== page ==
Recovery Progress

I just needed to get this out there because while it is good, it is somehow a bit too fast. Let me explain.

The day of surgery, I was expecting a lot of pain after. I was expecting nausea, extreme soreness, maybe a separate IV drip for pain meds. The perception of surgery is concentrated more on post operational experiences. Though there may be variations due to age, pain tolerance, procedure, physical condition etc, pain is never absent in most of the experiences. Going back, when I got out of the recover room, it all just felt like I had enjoyed Chest Day too much andy legs feeling wonky due to the epidural numbing my lower extremities. But that’s just it. I knew I had pain meds in my IV (I saw the aneshesiologist putting it in before we started) and possibly the remaining pain meds in my bloodstream that the put in directly. I drifted in and out of sleep in the car but still managed to hang out for coffee, drains and all. We even walked a great deal because the street towads our house was not passable due to traffic. I was prescribed Celecoxib for pain every 12 hours for the next 2 days and an extra 2 pills, if I needed them. Now since Celecoxib is an anti-inflammatory drug, my surgeon said to consume all 6 capsules anyway to combat swelling and prevent hematomas. Now if it wasn’t for his advice, I knew it wasn’t needed at all.

The whole experience was more uncomfortable rather than painful. I had drains for 4 days before they stopped draining anything and my chest started to become sore from the sucking pressure plus the tight binder. I was supposed to get the drains out on Day 5 but it was moved to Day 4. Once they were out, I can pretty much do all basic tasks.

The stitches were scheduled to be removed on Day 10 but was moved earlier to Day 8 due to time constraints. And even then, there wasn’t too much discomfort. Once the stitches were out, it was like recovery boosted to 200%. Plus I was using MEBO ointment and taking 1000mg Vitamin C everyday starting 2 weeks prior to the day.

The scars closed up on Day 11 but I still put on steri strips to prevent the scar from stretching. I have also regained full range of motion but I am still careful because I feel the scars stretching if they are not lubricated. As of writing, I have been doing scar massages and can definitely note a big difference in mobility and sensation. My right nipple is regaining sensation quite quickly. The left one is starting to itch now, which is what happened to my right when it started to feel sensitive to touch.

I am barely 3 weeks post op and everything feels good. There are irregularities possibly due to scar tissue and my surgeon will take a look at it this Friday. He said if he needs to do something to remedy the situation then he will be doing it already. I have said it before, he is a damn perfectionist and does not want lackluster results on ANY of his patients and that restores my confidence with the slight asymmetry which might only be visible to me. LOL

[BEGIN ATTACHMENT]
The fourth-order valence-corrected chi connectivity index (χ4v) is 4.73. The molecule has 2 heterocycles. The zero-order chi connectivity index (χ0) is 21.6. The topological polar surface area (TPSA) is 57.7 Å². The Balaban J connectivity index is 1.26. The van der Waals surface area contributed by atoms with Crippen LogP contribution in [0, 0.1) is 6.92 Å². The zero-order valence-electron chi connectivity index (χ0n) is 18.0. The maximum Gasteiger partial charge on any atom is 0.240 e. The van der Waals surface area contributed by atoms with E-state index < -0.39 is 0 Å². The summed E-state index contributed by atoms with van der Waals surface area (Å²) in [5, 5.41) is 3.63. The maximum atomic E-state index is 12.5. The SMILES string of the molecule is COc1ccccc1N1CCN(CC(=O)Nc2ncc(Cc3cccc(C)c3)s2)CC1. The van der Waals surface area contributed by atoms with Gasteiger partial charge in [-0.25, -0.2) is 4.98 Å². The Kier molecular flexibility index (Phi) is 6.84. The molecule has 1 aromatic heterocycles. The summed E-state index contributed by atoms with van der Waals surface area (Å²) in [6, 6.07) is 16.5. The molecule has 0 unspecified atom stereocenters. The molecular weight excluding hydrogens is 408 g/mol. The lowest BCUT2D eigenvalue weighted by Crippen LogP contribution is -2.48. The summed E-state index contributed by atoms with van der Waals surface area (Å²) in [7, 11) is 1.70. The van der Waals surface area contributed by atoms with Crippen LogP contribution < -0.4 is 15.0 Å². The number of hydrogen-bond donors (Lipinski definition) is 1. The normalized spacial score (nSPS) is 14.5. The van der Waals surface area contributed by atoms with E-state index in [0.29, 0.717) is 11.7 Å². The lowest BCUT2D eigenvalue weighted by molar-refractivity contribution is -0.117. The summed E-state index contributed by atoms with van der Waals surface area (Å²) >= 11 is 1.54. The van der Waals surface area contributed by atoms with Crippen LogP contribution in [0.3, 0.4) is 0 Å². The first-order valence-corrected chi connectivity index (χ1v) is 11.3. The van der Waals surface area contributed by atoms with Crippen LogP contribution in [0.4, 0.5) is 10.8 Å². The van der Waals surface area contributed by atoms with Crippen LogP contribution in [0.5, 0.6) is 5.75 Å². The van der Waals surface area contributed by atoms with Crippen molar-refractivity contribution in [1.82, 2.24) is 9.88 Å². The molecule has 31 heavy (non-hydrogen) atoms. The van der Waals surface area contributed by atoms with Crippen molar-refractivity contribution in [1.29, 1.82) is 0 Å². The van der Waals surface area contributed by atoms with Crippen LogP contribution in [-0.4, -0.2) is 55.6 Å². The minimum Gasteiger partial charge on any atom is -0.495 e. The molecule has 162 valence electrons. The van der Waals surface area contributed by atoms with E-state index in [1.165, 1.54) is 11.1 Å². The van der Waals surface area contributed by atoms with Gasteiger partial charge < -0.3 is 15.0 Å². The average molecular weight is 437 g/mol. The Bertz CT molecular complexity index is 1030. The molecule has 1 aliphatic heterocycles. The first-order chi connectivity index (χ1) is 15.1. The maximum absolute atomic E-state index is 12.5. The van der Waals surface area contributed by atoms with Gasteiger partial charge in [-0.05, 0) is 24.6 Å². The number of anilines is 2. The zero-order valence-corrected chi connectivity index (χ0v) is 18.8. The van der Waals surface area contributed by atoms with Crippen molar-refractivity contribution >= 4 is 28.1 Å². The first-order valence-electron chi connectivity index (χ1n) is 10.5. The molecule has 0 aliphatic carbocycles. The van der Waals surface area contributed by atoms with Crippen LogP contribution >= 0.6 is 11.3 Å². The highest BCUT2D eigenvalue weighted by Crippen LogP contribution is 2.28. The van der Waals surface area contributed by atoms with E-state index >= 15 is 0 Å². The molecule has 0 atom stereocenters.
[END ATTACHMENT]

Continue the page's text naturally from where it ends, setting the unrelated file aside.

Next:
Recovery is too fast it scares me. But if it means getting back to the gym sooner, then please go much faster than it already is.

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16 days Post Op!

So here we are. Been super busy at work; year-end payroll just eats me up alive. And to think I have only been back for 1 week!

So at 16 days post op, there’s not too much to report really. I mean, work just keeps me occupied. I think I may have overworked myself the past couple of days that once I get home, it’s lights out already.

However, there are a couple of things I have noticed and it’s more on the symmetry of the results. Nothing big, I just notice it more because of the chest vanity.

My right side is slightly bigger than my right. I am not sure if it’s swelling because there is no pain and when I press on it, it’s not hard nor warm. It’s just bigger. I have contacted my surgeon and sent him pics. He is still in the process of analyzing the pictures as we speak.

My left side has a LOT more scar tissue than the other. As a result, it’s a bit flatter prolly because the scar is starting to adhere to the skin. I am doing a bit of massage to try and loosen it up and maintain mobility. Here’s a comparison picture.

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Either the depression is indicative of the scar tissue or some swelling left over. My right side definitely looks much more defined and neat. And between the two sides, I have more sensation and sensitivity on my right side too.

There is also some left over fluid or swelling on my left as you can see here..

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My surgeon told me to put extra compression since I still wear a binder. And that extra compression I use are sanitary pads. Yup. It’s funny because I’ve never bought pads since I started T and now I use them for a different purpose. LOL

Overall, I am very happy with the results regardless of the updates above.  I have waited too long and worked too hard for this and I am jusy really thankful for the chance to finally get surgery 🙂

And to satisfy my vanity…

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I just wanted to touch base on this topic . It’s usually mentioned in passing probably because the process varies per surgeon but its significance is great if you are considering the best results in the long run.

Yes, I understand the sentiment that you are now flat and you just want to burn all the memories you have had with hiding the twins. Some guys even have rites of burning all their binders or just simply mentaly preparing themselves that binding is now a thing of the past only to be told that they still need to do it after surgery. Bummer, right? I really don’t have much experience with binders so imagine my frustration with having to do it for the next 6 weeks or more.

So first off, why is there a need to bind?